As Republicans slam corporations for opposing their national efforts to change voting rules, top critics of private sector power by the Democratic Party scoff at the idea that U.S. corporations and the GOP have bothered. in fact dissociated.
Asked Wednesday about the idea of a break between the GOP and big business, Senator Elizabeth Warren (D-MA) let out a small laugh.
“I think the Republicans have finally been called up,” Warren told The Daily Beast. “They think they can pass laws to prevent people from voting and otherwise undermine our democracy, and as long as they cut taxes on American businesses, everything will be sunny and rosy. They are wrong.
The former Wall Street watchdog and progressive 2020 presidential candidate has not really given moral credit to companies for speaking out against GOP voting positions. They had simply reached their limit.
“This is all about democracy,” Warren said. “Businesses are ready to come in and spend their money helping the candidates they are aligned with, but what we are seeing now is that they are not ready to go through with our grassroots democracy. . “
That apparent breaking point was the Georgia Republicans’ bill, passed in March, aimed at restricting multiple avenues to voting after high-level Democratic victories in the state fueled conspiracies over electoral integrity. . Big local companies like Delta Air Lines and Coca-Cola have spoken out strongly against the bill, and Major League Baseball has pulled its scheduled All-Star game from the state under pressure from its players and the public. CEOs of big companies like Pepsi and Paypal recently gathered to discuss the coordinated pushback of bills similar to Georgia’s. And Wednesday, the pages of New York Times and Washington post had an open letter signed by hundreds of companies – including Starbucks, General Motors and Google – condemning “any discriminatory legislation or measure that restricts or prevents any eligible voter from having an equal and fair chance to vote.”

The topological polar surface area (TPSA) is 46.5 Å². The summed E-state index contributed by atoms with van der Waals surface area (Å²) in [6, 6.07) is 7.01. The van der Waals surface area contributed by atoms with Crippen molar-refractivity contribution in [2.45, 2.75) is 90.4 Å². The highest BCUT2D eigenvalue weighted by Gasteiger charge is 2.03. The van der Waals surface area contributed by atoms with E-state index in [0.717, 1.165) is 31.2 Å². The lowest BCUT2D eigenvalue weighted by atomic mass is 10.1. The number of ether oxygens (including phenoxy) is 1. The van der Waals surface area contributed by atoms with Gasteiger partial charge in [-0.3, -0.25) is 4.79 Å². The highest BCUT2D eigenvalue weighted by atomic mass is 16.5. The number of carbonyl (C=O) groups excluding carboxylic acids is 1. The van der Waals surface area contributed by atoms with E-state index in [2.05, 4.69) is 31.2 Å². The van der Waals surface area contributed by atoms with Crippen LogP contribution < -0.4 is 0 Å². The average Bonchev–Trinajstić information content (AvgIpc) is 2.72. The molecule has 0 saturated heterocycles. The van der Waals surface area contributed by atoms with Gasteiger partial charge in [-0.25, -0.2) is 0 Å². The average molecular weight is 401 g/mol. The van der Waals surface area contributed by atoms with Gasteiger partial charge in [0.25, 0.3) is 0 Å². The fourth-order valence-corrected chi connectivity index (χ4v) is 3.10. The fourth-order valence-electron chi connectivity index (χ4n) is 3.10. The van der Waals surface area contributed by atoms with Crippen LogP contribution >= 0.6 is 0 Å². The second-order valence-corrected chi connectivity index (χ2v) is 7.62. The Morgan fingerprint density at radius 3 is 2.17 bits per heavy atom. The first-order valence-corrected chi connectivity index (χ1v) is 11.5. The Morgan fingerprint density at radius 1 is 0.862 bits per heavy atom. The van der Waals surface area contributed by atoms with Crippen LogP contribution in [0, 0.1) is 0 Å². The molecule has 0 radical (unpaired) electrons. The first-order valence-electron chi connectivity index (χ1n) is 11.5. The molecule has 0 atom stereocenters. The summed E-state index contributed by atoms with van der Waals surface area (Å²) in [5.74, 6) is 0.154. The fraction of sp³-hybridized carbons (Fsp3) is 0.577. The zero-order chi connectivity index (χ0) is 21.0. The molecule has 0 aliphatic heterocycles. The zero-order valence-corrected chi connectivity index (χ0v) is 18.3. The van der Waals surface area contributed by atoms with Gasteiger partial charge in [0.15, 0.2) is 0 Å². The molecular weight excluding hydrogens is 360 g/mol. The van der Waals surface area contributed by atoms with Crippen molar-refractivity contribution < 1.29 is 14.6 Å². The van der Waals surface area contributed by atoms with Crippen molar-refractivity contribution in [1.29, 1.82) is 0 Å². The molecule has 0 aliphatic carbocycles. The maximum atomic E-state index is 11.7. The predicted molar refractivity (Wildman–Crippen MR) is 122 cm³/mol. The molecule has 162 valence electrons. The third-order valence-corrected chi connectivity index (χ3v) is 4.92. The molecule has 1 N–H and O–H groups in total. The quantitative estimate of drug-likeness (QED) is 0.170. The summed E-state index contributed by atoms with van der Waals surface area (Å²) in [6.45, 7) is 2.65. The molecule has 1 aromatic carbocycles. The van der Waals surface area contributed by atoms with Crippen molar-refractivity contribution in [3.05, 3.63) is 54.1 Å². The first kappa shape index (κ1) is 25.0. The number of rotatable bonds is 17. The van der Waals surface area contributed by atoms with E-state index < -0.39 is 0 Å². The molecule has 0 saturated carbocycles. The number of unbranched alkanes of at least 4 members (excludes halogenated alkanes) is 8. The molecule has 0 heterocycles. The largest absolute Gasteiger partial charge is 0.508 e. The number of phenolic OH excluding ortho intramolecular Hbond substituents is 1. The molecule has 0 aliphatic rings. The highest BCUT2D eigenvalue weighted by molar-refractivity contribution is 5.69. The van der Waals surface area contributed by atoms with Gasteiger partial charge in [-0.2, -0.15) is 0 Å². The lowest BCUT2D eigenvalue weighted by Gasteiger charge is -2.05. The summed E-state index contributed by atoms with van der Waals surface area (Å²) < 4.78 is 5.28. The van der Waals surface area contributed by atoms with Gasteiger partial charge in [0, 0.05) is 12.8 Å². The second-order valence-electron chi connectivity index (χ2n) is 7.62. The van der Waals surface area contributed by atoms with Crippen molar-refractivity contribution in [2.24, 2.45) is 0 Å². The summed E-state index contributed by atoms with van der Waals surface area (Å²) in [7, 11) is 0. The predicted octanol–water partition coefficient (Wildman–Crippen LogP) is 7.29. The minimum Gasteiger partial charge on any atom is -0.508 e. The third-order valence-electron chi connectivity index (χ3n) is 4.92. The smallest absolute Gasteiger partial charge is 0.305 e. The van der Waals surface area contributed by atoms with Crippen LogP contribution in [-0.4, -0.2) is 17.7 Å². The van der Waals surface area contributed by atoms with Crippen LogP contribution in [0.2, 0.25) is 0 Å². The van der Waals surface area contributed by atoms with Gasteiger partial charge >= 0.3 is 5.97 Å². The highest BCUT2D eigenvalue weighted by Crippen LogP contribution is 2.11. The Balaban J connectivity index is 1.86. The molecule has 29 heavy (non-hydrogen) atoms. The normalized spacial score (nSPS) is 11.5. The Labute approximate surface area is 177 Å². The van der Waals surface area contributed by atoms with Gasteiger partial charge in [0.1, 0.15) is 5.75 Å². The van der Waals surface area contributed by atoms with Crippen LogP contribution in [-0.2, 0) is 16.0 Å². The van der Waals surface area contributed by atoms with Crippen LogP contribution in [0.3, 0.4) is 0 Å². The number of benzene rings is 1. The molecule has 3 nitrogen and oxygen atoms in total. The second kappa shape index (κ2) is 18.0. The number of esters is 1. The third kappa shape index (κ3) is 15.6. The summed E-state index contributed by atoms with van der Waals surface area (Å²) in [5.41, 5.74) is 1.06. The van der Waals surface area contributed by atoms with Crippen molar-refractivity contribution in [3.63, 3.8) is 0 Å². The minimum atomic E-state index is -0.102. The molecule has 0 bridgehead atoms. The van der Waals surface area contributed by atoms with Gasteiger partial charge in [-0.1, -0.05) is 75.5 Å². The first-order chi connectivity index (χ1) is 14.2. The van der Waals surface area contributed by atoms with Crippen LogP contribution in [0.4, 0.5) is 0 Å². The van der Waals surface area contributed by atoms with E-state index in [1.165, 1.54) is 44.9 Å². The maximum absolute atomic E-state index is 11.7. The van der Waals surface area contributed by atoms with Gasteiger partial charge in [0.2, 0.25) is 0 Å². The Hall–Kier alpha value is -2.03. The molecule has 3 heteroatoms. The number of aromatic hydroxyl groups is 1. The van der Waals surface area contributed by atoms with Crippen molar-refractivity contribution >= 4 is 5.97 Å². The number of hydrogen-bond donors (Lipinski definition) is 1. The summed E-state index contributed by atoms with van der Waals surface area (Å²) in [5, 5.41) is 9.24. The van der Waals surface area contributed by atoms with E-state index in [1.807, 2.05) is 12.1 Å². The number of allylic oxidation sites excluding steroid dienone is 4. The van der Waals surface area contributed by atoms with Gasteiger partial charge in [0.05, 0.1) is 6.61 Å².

These movements, among others, have prompted the GOP to turn against the corporate titans of America as “awakened” warriors taking the Democrats’ marching orders, which sparked articles and headlines speculating on the schism between the Democrats. C suites and the Republican Party.
Not only do progressives like Warren reject the idea that this divide is real, but they also reject the idea that a broader political realignment is underway, in which Republicans assume the role of main adversary of big business, while Democrats are gradually aligning themselves with corporate interests. .
The party’s de facto left-wing dean, Senator Bernie Sanders (I-VT), offered a simple litmus test for Republicans when asked this question. “We’ll see what they think of asking big business and the rich to start paying their fair share,” Sanders told The Daily Beast. “Let’s see what they think about the increase in the minimum wage.”
The subtext of Sanders’ response: Republicans generally don’t support these things. To pay for their $ 2.2 trillion infrastructure project, President Joe Biden and Democrats want to raise corporate taxes to 28%, from the 21% the GOP codified in their 2017 tax bill. Republicans have uniformly hesitated at this idea.
The GOP also opposed an effort by Democrats to raise the federal minimum wage to $ 15 when Democrats pushed to add it to their COVID relief program in February. Only one Republican, Sen. Josh Hawley (R-MO), came close to approving the idea, supporting a minimum wage hike only for the largest companies. In general, he was one of the few Republicans willing to back criticism of corporate policy with measures to restrict their power.